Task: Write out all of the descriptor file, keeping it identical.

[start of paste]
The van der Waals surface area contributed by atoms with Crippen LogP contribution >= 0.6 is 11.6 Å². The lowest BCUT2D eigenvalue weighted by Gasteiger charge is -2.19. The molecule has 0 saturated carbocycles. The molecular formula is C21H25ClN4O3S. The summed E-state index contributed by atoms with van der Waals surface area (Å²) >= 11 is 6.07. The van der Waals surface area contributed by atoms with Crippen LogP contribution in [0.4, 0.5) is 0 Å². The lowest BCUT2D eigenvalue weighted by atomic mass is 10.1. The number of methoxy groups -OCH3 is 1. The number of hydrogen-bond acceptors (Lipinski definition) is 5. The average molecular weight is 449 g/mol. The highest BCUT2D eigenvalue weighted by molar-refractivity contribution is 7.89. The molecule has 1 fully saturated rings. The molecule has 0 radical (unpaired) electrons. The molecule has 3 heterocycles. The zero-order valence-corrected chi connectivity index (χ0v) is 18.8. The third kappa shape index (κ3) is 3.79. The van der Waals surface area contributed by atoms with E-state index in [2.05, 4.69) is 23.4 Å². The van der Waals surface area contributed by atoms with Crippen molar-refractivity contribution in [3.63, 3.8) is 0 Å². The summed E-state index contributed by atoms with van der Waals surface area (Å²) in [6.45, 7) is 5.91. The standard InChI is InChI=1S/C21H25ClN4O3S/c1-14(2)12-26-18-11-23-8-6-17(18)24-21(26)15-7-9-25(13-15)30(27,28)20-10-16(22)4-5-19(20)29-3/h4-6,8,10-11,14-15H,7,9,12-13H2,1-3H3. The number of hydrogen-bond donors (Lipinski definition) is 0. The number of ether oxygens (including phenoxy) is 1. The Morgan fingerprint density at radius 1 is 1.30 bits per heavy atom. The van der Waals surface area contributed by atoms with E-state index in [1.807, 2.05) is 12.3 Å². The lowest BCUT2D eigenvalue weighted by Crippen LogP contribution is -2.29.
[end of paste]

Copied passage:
The van der Waals surface area contributed by atoms with Crippen LogP contribution >= 0.6 is 11.6 Å². The lowest BCUT2D eigenvalue weighted by Gasteiger charge is -2.19. The molecule has 0 saturated carbocycles. The molecular formula is C21H25ClN4O3S. The summed E-state index contributed by atoms with van der Waals surface area (Å²) >= 11 is 6.07. The van der Waals surface area contributed by atoms with Crippen LogP contribution in [0.4, 0.5) is 0 Å². The lowest BCUT2D eigenvalue weighted by atomic mass is 10.1. The number of methoxy groups -OCH3 is 1. The number of hydrogen-bond acceptors (Lipinski definition) is 5. The average molecular weight is 449 g/mol. The highest BCUT2D eigenvalue weighted by molar-refractivity contribution is 7.89. The molecule has 1 fully saturated rings. The molecule has 0 radical (unpaired) electrons. The molecule has 3 heterocycles. The zero-order valence-corrected chi connectivity index (χ0v) is 18.8. The third kappa shape index (κ3) is 3.79. The van der Waals surface area contributed by atoms with E-state index in [2.05, 4.69) is 23.4 Å². The van der Waals surface area contributed by atoms with Crippen molar-refractivity contribution in [3.63, 3.8) is 0 Å². The summed E-state index contributed by atoms with van der Waals surface area (Å²) in [6.45, 7) is 5.91. The standard InChI is InChI=1S/C21H25ClN4O3S/c1-14(2)12-26-18-11-23-8-6-17(18)24-21(26)15-7-9-25(13-15)30(27,28)20-10-16(22)4-5-19(20)29-3/h4-6,8,10-11,14-15H,7,9,12-13H2,1-3H3. The number of hydrogen-bond donors (Lipinski definition) is 0. The number of ether oxygens (including phenoxy) is 1. The Morgan fingerprint density at radius 1 is 1.30 bits per heavy atom. The van der Waals surface area contributed by atoms with E-state index in [1.807, 2.05) is 12.3 Å². The lowest BCUT2D eigenvalue weighted by Crippen LogP contribution is -2.29.